CFT Preseason Top 25: No. 1 USC


2011 record: 10-2 overall, 7-2 in Pac-12 (1st in South)

2011 postseason: ineligible due to NCAA sanctions

2011 final AP/coaches’ ranking: No. 6/ineligible

Head coach: Lane Kiffin (25-13 overall; 18-7 in two years at USC)

Offensive coordinator: Kennedy Polamalu (third season)

2011 offensive rankings: 51st rushing offense (162.6 ypg); 15th passing offense (294.2 ypg); 21st total offense (456.7 ypg); 16th scoring offense (35.7 ppg)

Returning offensive starters: eight

Defensive coordinator: Ed Orgeron (third season)

2011 defensive rankings: 18th rushing defense (111.4 ypg); 102nd passing defense (263.3 ypg);  54th total defense ( 374.7 ypg); 45th scoring defense (23.6 ppg)

Returning defensive starters: seven

Location: Los Angeles

Stadium: Los Angeles Memorial Coliseum (93,607; grass)

Last conference title: 2008

Schedule: [view]

Roster: [view]

2011 statistics: [view]

The Good
What’s not to like about USC in 2012?  Coming off a two-year bowl ban and a 10-win season to close out the postseason NCAA sanctions, the Trojans are AP’s preseason No. 1 and are loaded for Bear… and Duck and Bruin and Buffalo and, well, you get the point.  One of the most glaring weaknesses was at the running back position, and that hole was filled in late July by transfer Silas Redd, the 1,000-yard rusher from Penn State who will be eligible immediately and will be expected to play a significant and pivotal role from the get-go.

The Bad
Thanks to the NCAA sanctions, USC is limited to 75 scholarship players this year, so injuries/suspensions/etc. will be critical as depth is not the Trojans’ strong suit.  Already this offseason, they’ve lost starting defensive end Devon Kennard to a pec injury that could prove to be the season-ending variety.  One of those types of injuries the Trojans can withstand; a handful or more?  Given the roster situation, USC is simply not built to withstand and overcome myriad injury issues.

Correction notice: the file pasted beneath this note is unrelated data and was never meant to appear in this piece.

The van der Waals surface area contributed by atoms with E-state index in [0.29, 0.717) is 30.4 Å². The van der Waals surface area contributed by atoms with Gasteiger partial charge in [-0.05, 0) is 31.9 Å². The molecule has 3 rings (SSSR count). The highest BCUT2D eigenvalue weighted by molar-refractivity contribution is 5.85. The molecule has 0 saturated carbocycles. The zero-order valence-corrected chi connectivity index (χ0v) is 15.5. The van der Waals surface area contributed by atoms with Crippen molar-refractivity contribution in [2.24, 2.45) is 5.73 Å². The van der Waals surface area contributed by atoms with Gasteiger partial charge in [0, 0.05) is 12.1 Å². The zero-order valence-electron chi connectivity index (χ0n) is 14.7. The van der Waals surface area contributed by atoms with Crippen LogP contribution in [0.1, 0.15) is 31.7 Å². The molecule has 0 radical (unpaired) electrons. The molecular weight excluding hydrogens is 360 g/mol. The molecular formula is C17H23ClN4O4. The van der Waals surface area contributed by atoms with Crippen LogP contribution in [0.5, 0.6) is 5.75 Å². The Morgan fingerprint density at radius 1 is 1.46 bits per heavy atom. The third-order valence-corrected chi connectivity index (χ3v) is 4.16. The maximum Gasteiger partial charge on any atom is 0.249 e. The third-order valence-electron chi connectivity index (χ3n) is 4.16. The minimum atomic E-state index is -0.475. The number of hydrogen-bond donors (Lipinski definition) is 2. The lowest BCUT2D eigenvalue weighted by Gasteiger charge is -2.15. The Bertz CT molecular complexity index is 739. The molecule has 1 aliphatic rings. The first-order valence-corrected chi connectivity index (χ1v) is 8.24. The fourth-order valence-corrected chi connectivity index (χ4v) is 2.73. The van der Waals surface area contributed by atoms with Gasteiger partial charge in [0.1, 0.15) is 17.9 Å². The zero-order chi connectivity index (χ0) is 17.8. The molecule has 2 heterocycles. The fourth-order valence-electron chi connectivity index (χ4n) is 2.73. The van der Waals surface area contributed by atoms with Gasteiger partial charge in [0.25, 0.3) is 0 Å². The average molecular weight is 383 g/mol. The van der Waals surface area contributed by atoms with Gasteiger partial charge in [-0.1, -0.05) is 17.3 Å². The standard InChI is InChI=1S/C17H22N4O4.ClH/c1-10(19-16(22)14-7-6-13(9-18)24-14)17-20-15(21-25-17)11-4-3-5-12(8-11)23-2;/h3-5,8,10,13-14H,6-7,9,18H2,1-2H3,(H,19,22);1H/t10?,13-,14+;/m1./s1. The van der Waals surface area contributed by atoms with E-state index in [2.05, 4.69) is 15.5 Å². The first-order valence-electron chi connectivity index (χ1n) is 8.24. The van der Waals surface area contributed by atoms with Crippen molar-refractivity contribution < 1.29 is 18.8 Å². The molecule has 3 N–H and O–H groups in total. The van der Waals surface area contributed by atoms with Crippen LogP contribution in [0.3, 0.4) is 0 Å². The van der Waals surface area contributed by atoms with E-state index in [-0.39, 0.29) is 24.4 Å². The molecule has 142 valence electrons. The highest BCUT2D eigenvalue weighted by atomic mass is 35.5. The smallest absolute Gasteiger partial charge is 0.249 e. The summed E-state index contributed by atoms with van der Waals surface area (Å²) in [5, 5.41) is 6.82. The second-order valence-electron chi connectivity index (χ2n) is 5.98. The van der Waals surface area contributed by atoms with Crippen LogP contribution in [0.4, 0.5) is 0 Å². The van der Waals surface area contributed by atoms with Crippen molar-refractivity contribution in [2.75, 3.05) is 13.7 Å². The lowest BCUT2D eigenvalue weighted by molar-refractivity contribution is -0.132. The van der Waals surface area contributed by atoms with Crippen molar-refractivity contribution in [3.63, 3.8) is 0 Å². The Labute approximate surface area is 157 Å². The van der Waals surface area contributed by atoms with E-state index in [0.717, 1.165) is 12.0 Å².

The Unknown
Speaking of injury issues, All-American wide receiver Robert Woods has been dealing with his own ankle situation since last season.  He underwent surgery in the offseason, missed spring practice and, is participating in camp but not quite at 100 percent.  Whether that injury issue bleeds into the regular season remains to be seen, although, fortunately for the Trojans, receiver is one of the few positions on the roster capable of withstanding a loss of this magnitude.  Provided George Farmer’s own injury issue isn’t a long-term deal either, of course.

Make-or-break game: vs. Oregon, Nov. 3
No offense to Stanford or UCLA (chuckle) or Notre Dame, this is the game Kiffin & Co. will have circled on their calendars — and probably have had circled since the curtain closed on the 2011 season.  As winners of the past three Pac-12 titles, the road to a conference conference championship runs straight through the school in Eugene.  If as expected both squads hold serve through the first two months of the season, an early-November match-up of 8-0 teams could very well be in the offing — as well as a preview of a Pac-12 title game that would be rife with BcS implications  The good news for the Trojans is that the regular-season game will be in Los Angeles.  The bad news?  The Trojans have dropped two of the last three to the Ducks —  including Oregon’s last trip to the Coliseum in 2010.

Heisman hopeful: quarterback Matt Barkley
Forget the best Heisman hopeful for USC; the senior will likely be the preseason favorite of the vast majority of Heisman prognosticators.  And it’d be hard to blame them. Barkley is coming off a season in which he threw for more than 3,500 yards and 39 touchdowns versus just seven interceptions in nearly 450 attempts, made a surprise decision to return for his senior season and will lead arguably the best team in the country — it’d be an upset if Barkley weren’t the leader heading out of the clubhouse.  Add that to weapons at the receiver position — don’t forget Marqise Lee is also in the mix — that are criminal in at least a dozen states, the addition of Redd and all of the attention USC will garner in the preseason, it goes without saying that Barkley will be the lead dog in the hunt for the Heisman.

Return to CFT’s preseason Top 25

Pac-12 preview, vote

Head coach Mike Sanford assumes Western Kentucky play-calling duties

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Mike Sanford is getting back to the roots that helped him land his first head-coaching job in the first place.

Last season, Junior Adams served as the offensive coordinator at Western Kentucky in addition to his duties as wide receivers coach.  While he will maintain those continue carrying those titles in 2018, the Bowling Green Daily News reports, Sanford will take over as the game-day play-caller.  Prior to coming to WKU, Sanford was the coordinator at both Notre Dame (2015-16) and Boise State (2-14).